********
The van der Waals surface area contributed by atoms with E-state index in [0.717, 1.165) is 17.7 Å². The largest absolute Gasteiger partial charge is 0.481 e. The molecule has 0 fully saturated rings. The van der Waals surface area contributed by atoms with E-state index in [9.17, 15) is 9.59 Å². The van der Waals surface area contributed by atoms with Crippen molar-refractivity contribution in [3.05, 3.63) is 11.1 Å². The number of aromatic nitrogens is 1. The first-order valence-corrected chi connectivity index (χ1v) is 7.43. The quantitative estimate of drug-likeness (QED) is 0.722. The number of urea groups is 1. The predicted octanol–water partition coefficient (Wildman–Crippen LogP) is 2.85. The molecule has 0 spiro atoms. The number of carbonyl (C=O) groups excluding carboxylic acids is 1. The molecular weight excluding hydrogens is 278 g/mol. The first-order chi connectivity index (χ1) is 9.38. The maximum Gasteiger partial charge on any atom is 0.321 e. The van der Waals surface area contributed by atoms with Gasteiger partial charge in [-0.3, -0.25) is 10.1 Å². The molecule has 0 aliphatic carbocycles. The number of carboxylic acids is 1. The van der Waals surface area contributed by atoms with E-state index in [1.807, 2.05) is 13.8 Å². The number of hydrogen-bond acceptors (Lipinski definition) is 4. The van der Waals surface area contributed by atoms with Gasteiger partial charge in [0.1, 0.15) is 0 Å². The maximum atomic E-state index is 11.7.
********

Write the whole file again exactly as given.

The van der Waals surface area contributed by atoms with E-state index in [0.717, 1.165) is 17.7 Å². The largest absolute Gasteiger partial charge is 0.481 e. The molecule has 0 fully saturated rings. The van der Waals surface area contributed by atoms with E-state index in [9.17, 15) is 9.59 Å². The van der Waals surface area contributed by atoms with Crippen molar-refractivity contribution in [3.05, 3.63) is 11.1 Å². The number of aromatic nitrogens is 1. The first-order valence-corrected chi connectivity index (χ1v) is 7.43. The quantitative estimate of drug-likeness (QED) is 0.722. The number of urea groups is 1. The predicted octanol–water partition coefficient (Wildman–Crippen LogP) is 2.85. The molecule has 0 spiro atoms. The number of carbonyl (C=O) groups excluding carboxylic acids is 1. The molecular weight excluding hydrogens is 278 g/mol. The first-order chi connectivity index (χ1) is 9.38. The maximum Gasteiger partial charge on any atom is 0.321 e. The van der Waals surface area contributed by atoms with Gasteiger partial charge in [-0.3, -0.25) is 10.1 Å². The molecule has 0 aliphatic carbocycles. The number of carboxylic acids is 1. The van der Waals surface area contributed by atoms with E-state index in [1.807, 2.05) is 13.8 Å². The number of hydrogen-bond acceptors (Lipinski definition) is 4. The van der Waals surface area contributed by atoms with Gasteiger partial charge in [0.1, 0.15) is 0 Å². The maximum atomic E-state index is 11.7.